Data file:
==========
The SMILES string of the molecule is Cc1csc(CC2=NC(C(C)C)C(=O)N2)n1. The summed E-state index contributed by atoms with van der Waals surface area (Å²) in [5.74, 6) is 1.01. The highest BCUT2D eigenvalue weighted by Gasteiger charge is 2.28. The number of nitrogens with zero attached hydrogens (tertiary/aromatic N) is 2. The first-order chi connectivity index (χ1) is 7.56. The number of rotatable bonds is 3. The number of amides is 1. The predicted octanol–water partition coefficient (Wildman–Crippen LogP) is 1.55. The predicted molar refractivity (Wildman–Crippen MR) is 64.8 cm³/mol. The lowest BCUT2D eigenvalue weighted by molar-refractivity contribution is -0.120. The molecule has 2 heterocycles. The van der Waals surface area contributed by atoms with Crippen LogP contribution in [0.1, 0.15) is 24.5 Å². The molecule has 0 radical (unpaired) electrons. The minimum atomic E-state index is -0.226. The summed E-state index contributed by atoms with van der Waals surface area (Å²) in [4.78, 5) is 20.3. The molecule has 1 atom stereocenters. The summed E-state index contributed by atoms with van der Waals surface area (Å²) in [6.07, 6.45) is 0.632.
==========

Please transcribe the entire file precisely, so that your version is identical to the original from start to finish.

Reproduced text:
The SMILES string of the molecule is Cc1csc(CC2=NC(C(C)C)C(=O)N2)n1. The summed E-state index contributed by atoms with van der Waals surface area (Å²) in [5.74, 6) is 1.01. The highest BCUT2D eigenvalue weighted by Gasteiger charge is 2.28. The number of nitrogens with zero attached hydrogens (tertiary/aromatic N) is 2. The first-order chi connectivity index (χ1) is 7.56. The number of rotatable bonds is 3. The number of amides is 1. The predicted octanol–water partition coefficient (Wildman–Crippen LogP) is 1.55. The predicted molar refractivity (Wildman–Crippen MR) is 64.8 cm³/mol. The lowest BCUT2D eigenvalue weighted by molar-refractivity contribution is -0.120. The molecule has 2 heterocycles. The van der Waals surface area contributed by atoms with Crippen LogP contribution in [0.1, 0.15) is 24.5 Å². The molecule has 0 radical (unpaired) electrons. The minimum atomic E-state index is -0.226. The summed E-state index contributed by atoms with van der Waals surface area (Å²) in [4.78, 5) is 20.3. The molecule has 1 atom stereocenters. The summed E-state index contributed by atoms with van der Waals surface area (Å²) in [6.07, 6.45) is 0.632.